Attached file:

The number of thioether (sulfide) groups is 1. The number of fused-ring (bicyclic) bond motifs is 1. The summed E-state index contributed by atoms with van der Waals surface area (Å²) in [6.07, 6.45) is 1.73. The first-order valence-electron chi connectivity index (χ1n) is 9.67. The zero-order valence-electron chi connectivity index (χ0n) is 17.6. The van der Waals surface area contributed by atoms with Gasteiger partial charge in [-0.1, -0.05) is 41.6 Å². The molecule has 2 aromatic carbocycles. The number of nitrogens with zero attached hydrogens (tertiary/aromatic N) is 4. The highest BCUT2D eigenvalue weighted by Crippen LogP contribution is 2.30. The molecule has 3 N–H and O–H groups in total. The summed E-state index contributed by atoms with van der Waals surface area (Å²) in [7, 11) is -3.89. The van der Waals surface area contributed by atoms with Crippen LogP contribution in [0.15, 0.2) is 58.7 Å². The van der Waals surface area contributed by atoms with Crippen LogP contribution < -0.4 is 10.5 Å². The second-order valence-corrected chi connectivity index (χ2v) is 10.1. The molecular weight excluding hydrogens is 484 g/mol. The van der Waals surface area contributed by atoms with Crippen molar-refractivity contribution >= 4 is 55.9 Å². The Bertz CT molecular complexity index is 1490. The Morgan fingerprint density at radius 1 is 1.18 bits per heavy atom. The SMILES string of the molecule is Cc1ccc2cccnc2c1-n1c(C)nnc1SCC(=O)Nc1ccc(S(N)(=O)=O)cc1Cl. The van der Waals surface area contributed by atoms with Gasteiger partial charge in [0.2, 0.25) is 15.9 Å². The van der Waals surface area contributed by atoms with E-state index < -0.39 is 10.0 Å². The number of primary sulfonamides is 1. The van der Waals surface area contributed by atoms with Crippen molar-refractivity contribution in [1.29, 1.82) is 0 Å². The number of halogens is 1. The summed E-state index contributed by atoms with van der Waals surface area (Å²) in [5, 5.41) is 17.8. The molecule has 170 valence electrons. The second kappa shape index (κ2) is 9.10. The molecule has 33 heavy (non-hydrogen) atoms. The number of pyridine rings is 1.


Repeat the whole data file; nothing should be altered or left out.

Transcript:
The number of thioether (sulfide) groups is 1. The number of fused-ring (bicyclic) bond motifs is 1. The summed E-state index contributed by atoms with van der Waals surface area (Å²) in [6.07, 6.45) is 1.73. The first-order valence-electron chi connectivity index (χ1n) is 9.67. The zero-order valence-electron chi connectivity index (χ0n) is 17.6. The van der Waals surface area contributed by atoms with Gasteiger partial charge in [-0.1, -0.05) is 41.6 Å². The molecule has 2 aromatic carbocycles. The number of nitrogens with zero attached hydrogens (tertiary/aromatic N) is 4. The highest BCUT2D eigenvalue weighted by Crippen LogP contribution is 2.30. The molecule has 3 N–H and O–H groups in total. The summed E-state index contributed by atoms with van der Waals surface area (Å²) in [7, 11) is -3.89. The van der Waals surface area contributed by atoms with Crippen LogP contribution in [0.15, 0.2) is 58.7 Å². The van der Waals surface area contributed by atoms with Crippen LogP contribution < -0.4 is 10.5 Å². The second-order valence-corrected chi connectivity index (χ2v) is 10.1. The molecular weight excluding hydrogens is 484 g/mol. The van der Waals surface area contributed by atoms with Crippen molar-refractivity contribution >= 4 is 55.9 Å². The Bertz CT molecular complexity index is 1490. The Morgan fingerprint density at radius 1 is 1.18 bits per heavy atom. The SMILES string of the molecule is Cc1ccc2cccnc2c1-n1c(C)nnc1SCC(=O)Nc1ccc(S(N)(=O)=O)cc1Cl. The van der Waals surface area contributed by atoms with Gasteiger partial charge in [0.2, 0.25) is 15.9 Å². The van der Waals surface area contributed by atoms with E-state index < -0.39 is 10.0 Å². The number of primary sulfonamides is 1. The van der Waals surface area contributed by atoms with Crippen molar-refractivity contribution in [1.29, 1.82) is 0 Å². The number of halogens is 1. The summed E-state index contributed by atoms with van der Waals surface area (Å²) in [5, 5.41) is 17.8. The molecule has 170 valence electrons. The second kappa shape index (κ2) is 9.10. The molecule has 33 heavy (non-hydrogen) atoms. The number of pyridine rings is 1.